Still an unsolved murder.

I despise butchery!

I didn't want my wife to die like Sloan... so I gently sang her to death.

Good night, Mr. Barrett.

He remembered Sloan's murderer.

They do have flashes of sanity.

Breakfast bell! Wake up, John! Wake up! Jonathan, up.

La, la, la, la Wake up! Wake up! Wake up!

Wake up, John. Wake up. Wake up. Good morning.

Now that's better.

La, la, la, la La, la, la, up Sing. Figaro ti, Figaro ta Sing. Sing. Sing.

Figaro la, Figaro li Figaro la, la, la, la, la, la, la, la Figaro la, Figaro la

Ah, you started as a copy boy, I see.

Yeah, when I was 14.

And supported your sister. Mm-hmm.

Did you sleep well?

I'm an opera lover now.

Pagliacci's harmless.

I want to help you, John, but I need your cooperation.

I understand.

Why didnít you cooperate with my staff this morning?

They want to hurt me.

Do I want to hurt you?

Oh, I've had my eye on you every minute since I've been here.

Do you know who I am? Of course.

Who am I?

Dr. Cristo, clinical director, head of the medical staff for seven years.

Married, two children. Hobby: golf.

Don't you know?

Now it's time to ask me about voices.

You hear voices?

Yes.

My head hurts. I gotta get outta here.

Call my paper. They can't go to press without me there. Is Cathy all right?

That's why youíre here, John... to make sure she will be all right, you understand?

Why did you fingerprint me? I've committed no crime.

You're not in prison, John.

He told me I shouldn't love her as a woman.

Who told you?

The man on TV. He looked right at me and told me it was naughty.

Now, how would he know? He's never met Cathy.

Does he talk to you often? Every time I turn on TV.

Could this man be your father?

My father wouldnít get sore if I played around with Cathy.

And besides, what's he doing on TV? He's dead.

I am impotent.

And I like it.

How you feeling, Mr. Barrett? Fine. Just fine.

Hydrotherapy - is that what you call this treatment I'm getting?

That's right.

Cathy come to visit me yet? Your sister?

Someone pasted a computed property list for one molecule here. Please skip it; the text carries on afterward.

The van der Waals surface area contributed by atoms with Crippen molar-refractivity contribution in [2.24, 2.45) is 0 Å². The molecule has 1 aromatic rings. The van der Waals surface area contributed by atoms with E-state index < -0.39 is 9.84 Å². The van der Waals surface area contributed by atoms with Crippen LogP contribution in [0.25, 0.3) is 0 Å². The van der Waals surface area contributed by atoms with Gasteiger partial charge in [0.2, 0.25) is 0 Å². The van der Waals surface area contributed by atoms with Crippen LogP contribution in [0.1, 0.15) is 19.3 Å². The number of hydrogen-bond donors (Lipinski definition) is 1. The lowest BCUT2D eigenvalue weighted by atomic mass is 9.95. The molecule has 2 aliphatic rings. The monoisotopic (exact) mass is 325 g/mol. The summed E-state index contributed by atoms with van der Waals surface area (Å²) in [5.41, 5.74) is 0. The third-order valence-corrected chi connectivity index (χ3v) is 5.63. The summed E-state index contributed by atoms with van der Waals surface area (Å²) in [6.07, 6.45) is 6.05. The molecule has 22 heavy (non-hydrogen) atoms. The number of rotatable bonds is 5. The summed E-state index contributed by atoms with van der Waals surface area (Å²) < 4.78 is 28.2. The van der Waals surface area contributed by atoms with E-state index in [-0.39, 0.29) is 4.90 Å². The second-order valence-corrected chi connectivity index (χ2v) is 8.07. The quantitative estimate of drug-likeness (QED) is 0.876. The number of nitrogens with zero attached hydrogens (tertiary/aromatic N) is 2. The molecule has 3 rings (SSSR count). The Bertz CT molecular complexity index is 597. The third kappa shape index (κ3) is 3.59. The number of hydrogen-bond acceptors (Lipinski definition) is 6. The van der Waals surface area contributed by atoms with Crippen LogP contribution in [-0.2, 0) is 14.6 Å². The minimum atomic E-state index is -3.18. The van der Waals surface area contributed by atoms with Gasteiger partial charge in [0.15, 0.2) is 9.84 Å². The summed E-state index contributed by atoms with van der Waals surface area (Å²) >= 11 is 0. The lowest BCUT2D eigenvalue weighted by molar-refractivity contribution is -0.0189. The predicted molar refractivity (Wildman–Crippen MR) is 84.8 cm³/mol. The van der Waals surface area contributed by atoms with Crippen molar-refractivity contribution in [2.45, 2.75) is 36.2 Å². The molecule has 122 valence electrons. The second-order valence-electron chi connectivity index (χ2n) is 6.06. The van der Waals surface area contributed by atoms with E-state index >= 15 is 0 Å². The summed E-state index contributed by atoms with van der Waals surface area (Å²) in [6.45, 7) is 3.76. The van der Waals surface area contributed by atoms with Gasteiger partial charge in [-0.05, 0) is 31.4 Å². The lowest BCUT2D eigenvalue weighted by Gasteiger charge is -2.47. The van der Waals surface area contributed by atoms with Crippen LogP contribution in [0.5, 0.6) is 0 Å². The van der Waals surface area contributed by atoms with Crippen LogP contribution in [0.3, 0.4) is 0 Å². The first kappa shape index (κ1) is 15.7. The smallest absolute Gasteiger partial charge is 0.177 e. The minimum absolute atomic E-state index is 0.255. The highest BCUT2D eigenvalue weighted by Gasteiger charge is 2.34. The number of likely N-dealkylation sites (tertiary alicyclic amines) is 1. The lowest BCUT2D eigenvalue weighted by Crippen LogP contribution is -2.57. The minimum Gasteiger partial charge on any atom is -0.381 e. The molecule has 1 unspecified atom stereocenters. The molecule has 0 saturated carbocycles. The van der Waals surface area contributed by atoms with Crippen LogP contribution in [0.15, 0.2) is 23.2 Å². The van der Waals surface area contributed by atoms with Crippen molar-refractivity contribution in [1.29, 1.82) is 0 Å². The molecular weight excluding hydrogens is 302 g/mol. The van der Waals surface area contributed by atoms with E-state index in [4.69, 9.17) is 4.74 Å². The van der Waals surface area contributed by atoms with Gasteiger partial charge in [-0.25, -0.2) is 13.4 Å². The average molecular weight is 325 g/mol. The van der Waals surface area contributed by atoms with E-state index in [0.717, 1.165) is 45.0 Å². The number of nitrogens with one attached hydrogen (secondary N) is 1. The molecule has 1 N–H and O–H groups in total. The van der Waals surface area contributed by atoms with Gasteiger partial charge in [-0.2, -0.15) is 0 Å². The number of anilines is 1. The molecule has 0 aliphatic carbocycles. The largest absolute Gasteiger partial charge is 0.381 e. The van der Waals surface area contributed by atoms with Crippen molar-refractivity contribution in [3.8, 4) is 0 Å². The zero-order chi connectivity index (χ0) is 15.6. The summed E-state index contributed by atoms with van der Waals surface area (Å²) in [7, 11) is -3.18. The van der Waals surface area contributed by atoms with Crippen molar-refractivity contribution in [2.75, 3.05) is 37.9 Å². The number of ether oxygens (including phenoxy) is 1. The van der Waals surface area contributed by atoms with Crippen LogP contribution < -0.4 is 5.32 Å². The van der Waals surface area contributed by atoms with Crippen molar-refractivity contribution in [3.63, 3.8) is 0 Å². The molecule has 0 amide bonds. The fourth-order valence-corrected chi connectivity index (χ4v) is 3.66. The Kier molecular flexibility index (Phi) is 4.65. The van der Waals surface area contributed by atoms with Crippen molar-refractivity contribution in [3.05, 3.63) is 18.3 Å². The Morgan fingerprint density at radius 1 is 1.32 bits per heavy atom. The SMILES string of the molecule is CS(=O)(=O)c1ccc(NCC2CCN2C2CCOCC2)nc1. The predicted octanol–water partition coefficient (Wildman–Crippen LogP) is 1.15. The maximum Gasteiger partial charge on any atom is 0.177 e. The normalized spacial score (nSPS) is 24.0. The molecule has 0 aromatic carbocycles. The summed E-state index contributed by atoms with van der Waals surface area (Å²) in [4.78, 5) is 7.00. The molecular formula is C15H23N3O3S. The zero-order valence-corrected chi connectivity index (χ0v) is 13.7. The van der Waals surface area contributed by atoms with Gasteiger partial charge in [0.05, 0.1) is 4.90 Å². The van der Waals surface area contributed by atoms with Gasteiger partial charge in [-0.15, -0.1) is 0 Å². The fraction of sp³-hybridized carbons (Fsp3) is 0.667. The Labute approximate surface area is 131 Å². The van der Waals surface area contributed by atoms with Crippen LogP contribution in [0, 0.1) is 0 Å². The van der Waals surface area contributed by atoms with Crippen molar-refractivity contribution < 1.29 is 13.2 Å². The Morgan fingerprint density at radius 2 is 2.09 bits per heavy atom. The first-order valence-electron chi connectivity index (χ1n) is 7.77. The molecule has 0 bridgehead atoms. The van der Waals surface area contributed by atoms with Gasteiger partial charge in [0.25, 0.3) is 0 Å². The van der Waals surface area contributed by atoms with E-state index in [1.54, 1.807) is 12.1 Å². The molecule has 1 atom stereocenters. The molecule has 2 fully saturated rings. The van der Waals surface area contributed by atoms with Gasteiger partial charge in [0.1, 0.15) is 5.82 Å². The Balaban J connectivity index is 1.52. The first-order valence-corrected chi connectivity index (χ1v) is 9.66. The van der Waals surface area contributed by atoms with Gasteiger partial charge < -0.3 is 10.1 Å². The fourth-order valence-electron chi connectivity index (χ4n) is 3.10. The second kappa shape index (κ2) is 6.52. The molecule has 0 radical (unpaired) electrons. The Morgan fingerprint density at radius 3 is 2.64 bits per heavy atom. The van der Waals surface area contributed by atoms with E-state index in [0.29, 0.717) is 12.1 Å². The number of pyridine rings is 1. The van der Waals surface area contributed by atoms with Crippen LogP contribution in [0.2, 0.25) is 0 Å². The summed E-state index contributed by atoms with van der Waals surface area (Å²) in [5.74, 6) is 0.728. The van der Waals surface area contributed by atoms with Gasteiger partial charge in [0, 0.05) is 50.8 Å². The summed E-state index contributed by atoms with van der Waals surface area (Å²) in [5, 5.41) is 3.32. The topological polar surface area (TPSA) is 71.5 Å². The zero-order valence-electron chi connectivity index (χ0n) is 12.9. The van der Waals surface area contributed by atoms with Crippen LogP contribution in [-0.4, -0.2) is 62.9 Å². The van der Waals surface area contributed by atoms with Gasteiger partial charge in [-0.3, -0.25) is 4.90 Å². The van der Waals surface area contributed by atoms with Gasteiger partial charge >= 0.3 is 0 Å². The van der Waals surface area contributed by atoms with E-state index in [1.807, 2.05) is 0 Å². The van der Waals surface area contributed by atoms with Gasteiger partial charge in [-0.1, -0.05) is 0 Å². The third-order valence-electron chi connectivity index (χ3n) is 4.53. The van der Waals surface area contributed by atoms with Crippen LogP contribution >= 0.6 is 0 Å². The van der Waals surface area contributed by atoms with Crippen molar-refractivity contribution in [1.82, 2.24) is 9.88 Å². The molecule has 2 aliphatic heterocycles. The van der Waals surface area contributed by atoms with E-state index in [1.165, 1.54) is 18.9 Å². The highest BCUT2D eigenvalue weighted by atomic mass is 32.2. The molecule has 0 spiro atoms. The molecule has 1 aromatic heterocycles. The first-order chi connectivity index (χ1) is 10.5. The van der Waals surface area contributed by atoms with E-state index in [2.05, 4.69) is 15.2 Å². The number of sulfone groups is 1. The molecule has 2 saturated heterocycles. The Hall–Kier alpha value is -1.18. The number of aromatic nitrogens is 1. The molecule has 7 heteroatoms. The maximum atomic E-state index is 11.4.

Yeah. Not yet. She'll probably come on visiting day.

Confidentially, Mr. Wilkes - Yes?

Come here. Come here.

Do you really think that all this nerve-calming treatment's... gonna help me forget how much I want her in my arms?

We know about his fetish for your hair.

But did he ever try to cut it off?

Once.

With a pair of scissors or a knife?

Scissors.

Did he kiss you when he tried to cut off your hair?

No.

Well - Uh -

Yes.

Did he ever attack any man who showed an interest in you?

Yes.

Do you love John? Oh, yes.

More than just as a brother?

What do you mean?

Well, often these cases are developed through encouragement.

What do you mean?

Forgive me for saying it, Ms. Barrett, but there's something very strange about this case.

And you don't appear to be too cooperative.

I -

Yeah, well, I'm sorry, Dr. Cristo. I -

When I received your call, I - I thought something had happened to Johnny and I -

Well, I just wasn't prepared for this -

Inquisition? No.

But you thought of the word, didnít you?

Yes.

Was he jealous of the way you revealed your body to other men?

Relax, Ms. Barrett.

May I see Johnny now?

You'll have to wait for visiting day.

How is he getting along?

He's in dance therapy now. Dance therapy?

I got an idea how I can help my buddy. I'd do anything to help.

All right. Have the fellow play "Dixie. "

Joe, would you please play "Dixie"?


And a-one and a-two And a-three and a-four And a-one, two, and a-one and a-two and a-three and a-four And a-one and a-two And a-three and a-four And a-one and a-two A- three, a-four One and a-one, a-two, a-three and four

One and a-two, three and four One and two I want water!

I'll get the water for you, General.

Dixie!

One, two, three and four And one and two and three Dixie!

Four and five and six

My Bonnie lies over the ocean My Bonnie lies over the sea My Bonnie lies over the ocean Oh, bring back my Bonnie to me Bring back, oh, bring back Oh, bring back my Bonnie Nymphos.

He's mine.

He's mine.

He's mine.

He's mine.

He's mine.

What's the matter with this door?

He's mine.

He's mine.

He's mine.

He's mine.

Hello, girls.

I hope that door opens.

It's got to!


My Bonnie lies over the ocean My Bonnie lies over the sea My Bonnie lies over the ocean Oh, bring back my Bonnie to me My Bonnie lies over the sea My Bonnie lies over I love coffee, I love tea I love the boys and the boys love me I love coffee, I love tea My Bonnie lies over the ocean I love coffee, I love tea! I love the boys, and the boys love me!

Bring back, oh, bring back Oh, bring back my Bonnie to me My Bonnie lies over the ocean My Bonnie lies over the sea My Bonnie lies over the ocean Oh, bring back my Bonnie to me I love coffee, I love tea! I love the boys, and the boys love me!

I love coffee, I love tea!


I heard about you getting wounded at Shiloh, sir.

Does it hurt much?

I'll get the mess sergeant to fix you some baked apple.

Baked apple. I -

I haven't had any baked apple since I was in Japan.

How far is that from Shiloh?

Japan isn't in this country.

It's far away in Asia.

Is that Buddha still there?

I keep seeing it in color... and it keeps looking at me.

The Great Buddha of Kamakura.